Recommendation for Executive Action

  1. Status: Closed - Implemented

    Comments: In response to GAO's recommendation, FEMA developed two recovery-related webpages with the objective of providing "easily accessible portals/websites for the sharing of disaster recovery management and planning resources, tools, lessons learned, and operational materials for a broad array of recovery stakeholders." The first of these, the Recovery Resources Sharing webpage, serves as an exchange place for a range of recovery resources and best practices examples/model documents. Access to this site and the ability to submit documents for inclusion is open to the general public. The site, initially stood up in July 2012, includes an email address to which members of the public can submit documents for inclusion. According to FEMA, agency officials manage this mailbox, vet documents for suitability, ensure 508 compliance, respond to submitters as necessary, and add submitted posts as appropriate. The second initiative is the Lessons Learned Information Systems Recovery Page. According to FEMA, this webpage provides a platform for exchanging recovery lessons learned/best practices and presents recovery lessons learned/best practices examples and model documents among an established online community of homeland security and emergency management professionals at all levels. This site includes documents found on the above public webpage as well as "For Official Use Only" and terrorism hazard specific documents that are not posted on the public site. Access to LLIS requires an approved account and password.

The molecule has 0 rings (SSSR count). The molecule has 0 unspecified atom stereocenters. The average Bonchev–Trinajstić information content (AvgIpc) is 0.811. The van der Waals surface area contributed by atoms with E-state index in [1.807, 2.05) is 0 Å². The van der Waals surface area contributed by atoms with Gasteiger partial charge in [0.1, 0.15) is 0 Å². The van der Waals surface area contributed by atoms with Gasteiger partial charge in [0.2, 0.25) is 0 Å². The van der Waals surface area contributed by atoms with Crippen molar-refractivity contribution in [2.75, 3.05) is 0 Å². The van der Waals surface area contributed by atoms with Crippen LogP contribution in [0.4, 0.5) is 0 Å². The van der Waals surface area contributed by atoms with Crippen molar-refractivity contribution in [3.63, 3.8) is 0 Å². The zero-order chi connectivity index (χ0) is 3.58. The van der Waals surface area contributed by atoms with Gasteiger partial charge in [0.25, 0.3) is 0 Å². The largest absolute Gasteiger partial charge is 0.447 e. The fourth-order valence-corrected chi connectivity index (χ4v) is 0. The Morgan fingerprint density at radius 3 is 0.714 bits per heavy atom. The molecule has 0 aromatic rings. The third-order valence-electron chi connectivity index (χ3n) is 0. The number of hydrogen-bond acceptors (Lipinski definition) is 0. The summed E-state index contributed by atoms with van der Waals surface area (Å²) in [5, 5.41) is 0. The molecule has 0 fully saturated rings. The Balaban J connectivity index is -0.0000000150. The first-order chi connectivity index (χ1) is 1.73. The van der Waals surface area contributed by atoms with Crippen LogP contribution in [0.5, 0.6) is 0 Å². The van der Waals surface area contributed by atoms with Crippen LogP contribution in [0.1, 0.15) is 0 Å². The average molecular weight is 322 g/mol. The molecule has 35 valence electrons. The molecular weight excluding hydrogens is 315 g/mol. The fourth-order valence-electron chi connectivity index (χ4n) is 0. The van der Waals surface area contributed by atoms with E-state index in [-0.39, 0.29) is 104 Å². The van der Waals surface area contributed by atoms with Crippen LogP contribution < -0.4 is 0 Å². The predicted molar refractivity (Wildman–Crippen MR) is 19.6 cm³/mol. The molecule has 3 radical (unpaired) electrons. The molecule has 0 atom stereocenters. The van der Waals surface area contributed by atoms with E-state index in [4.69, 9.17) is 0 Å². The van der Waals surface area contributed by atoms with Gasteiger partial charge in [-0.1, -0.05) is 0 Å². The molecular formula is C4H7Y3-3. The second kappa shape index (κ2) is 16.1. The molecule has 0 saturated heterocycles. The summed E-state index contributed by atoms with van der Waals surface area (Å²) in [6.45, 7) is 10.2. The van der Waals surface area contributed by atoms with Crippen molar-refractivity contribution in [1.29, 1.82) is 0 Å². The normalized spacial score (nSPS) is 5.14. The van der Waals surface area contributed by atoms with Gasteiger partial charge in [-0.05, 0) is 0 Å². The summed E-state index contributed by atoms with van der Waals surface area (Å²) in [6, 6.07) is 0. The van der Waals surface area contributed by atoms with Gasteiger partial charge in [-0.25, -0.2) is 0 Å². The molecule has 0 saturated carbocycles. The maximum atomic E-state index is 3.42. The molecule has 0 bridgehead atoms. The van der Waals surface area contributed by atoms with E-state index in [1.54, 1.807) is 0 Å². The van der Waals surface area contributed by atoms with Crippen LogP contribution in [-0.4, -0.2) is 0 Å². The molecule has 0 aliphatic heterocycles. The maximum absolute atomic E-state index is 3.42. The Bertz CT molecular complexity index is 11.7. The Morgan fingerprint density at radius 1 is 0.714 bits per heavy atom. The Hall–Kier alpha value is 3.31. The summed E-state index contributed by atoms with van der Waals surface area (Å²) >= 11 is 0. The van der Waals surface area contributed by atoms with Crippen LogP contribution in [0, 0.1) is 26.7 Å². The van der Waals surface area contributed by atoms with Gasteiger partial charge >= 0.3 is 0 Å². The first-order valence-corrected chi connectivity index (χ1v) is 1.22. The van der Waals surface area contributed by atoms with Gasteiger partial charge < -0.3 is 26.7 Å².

Recommendation: To improve the ability of the federal government to capture and disseminate recovery information, the Secretary of Homeland Security should direct the Administrator of FEMA to establish a mechanism for sharing information and best practices focused on disaster recovery, including practices that promote effective collaboration such as those discussed in this report. Options for doing this could include (1) creating an approach, similar to the Lessons Learned Information Sharing (LLIS) Web site or the mitigation best practices portfolio, through which disaster recovery lessons can be compiled and shared, and personal networks among interested recovery officials encouraged; and/or (2) modifying the LLIS Web site to add a focus on recovery by taking steps such as including more recovery documents, creating a recovery topic area within LLIS, and creating an online directory for recovery officials to encourage networking and facilitate further sharing of recovery experiences.

    Agency Affected: Department of Homeland Security